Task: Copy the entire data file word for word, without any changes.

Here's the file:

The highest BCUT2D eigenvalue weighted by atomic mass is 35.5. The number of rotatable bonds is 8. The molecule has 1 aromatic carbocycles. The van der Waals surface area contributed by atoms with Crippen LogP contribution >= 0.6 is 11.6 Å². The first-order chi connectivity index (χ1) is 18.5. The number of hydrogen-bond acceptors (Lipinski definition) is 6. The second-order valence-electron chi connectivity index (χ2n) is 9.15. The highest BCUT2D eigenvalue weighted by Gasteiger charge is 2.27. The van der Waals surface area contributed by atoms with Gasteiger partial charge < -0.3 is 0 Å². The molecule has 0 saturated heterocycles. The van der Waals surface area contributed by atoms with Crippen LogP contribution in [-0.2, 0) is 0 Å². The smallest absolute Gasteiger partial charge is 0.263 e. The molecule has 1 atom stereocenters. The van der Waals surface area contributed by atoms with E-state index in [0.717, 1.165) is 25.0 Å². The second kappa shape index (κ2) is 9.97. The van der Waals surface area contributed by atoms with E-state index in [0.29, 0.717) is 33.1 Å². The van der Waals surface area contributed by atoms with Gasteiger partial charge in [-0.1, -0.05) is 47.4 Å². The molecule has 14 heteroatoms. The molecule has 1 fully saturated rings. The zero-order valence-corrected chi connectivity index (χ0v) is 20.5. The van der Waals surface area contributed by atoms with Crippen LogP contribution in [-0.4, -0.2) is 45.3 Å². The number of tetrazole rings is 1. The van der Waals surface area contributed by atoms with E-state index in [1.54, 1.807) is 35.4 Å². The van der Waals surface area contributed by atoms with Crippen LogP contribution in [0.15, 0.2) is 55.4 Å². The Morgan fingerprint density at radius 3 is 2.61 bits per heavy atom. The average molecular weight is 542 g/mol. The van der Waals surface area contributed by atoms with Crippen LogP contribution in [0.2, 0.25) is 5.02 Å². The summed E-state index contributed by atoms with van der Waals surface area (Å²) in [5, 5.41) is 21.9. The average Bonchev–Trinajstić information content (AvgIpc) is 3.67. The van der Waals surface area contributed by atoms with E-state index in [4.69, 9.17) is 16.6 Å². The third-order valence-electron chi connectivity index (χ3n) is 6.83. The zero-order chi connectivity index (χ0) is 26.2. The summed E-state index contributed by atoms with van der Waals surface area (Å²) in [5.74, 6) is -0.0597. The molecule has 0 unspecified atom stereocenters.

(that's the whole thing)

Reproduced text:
The highest BCUT2D eigenvalue weighted by atomic mass is 35.5. The number of rotatable bonds is 8. The molecule has 1 aromatic carbocycles. The van der Waals surface area contributed by atoms with Crippen LogP contribution >= 0.6 is 11.6 Å². The first-order chi connectivity index (χ1) is 18.5. The number of hydrogen-bond acceptors (Lipinski definition) is 6. The second-order valence-electron chi connectivity index (χ2n) is 9.15. The highest BCUT2D eigenvalue weighted by Gasteiger charge is 2.27. The van der Waals surface area contributed by atoms with Gasteiger partial charge < -0.3 is 0 Å². The molecule has 0 saturated heterocycles. The van der Waals surface area contributed by atoms with Crippen LogP contribution in [-0.2, 0) is 0 Å². The smallest absolute Gasteiger partial charge is 0.263 e. The molecule has 1 atom stereocenters. The van der Waals surface area contributed by atoms with E-state index in [0.717, 1.165) is 25.0 Å². The second kappa shape index (κ2) is 9.97. The van der Waals surface area contributed by atoms with E-state index in [0.29, 0.717) is 33.1 Å². The van der Waals surface area contributed by atoms with Gasteiger partial charge in [-0.1, -0.05) is 47.4 Å². The molecule has 14 heteroatoms. The molecule has 1 fully saturated rings. The zero-order valence-corrected chi connectivity index (χ0v) is 20.5. The van der Waals surface area contributed by atoms with Crippen LogP contribution in [-0.4, -0.2) is 45.3 Å². The number of tetrazole rings is 1. The van der Waals surface area contributed by atoms with E-state index in [1.54, 1.807) is 35.4 Å². The van der Waals surface area contributed by atoms with Crippen LogP contribution in [0.15, 0.2) is 55.4 Å². The Morgan fingerprint density at radius 3 is 2.61 bits per heavy atom. The average molecular weight is 542 g/mol. The van der Waals surface area contributed by atoms with Crippen LogP contribution in [0.2, 0.25) is 5.02 Å². The summed E-state index contributed by atoms with van der Waals surface area (Å²) in [5, 5.41) is 21.9. The average Bonchev–Trinajstić information content (AvgIpc) is 3.67. The van der Waals surface area contributed by atoms with E-state index in [4.69, 9.17) is 16.6 Å². The third-order valence-electron chi connectivity index (χ3n) is 6.83. The zero-order chi connectivity index (χ0) is 26.2. The summed E-state index contributed by atoms with van der Waals surface area (Å²) in [5.74, 6) is -0.0597. The molecule has 0 unspecified atom stereocenters.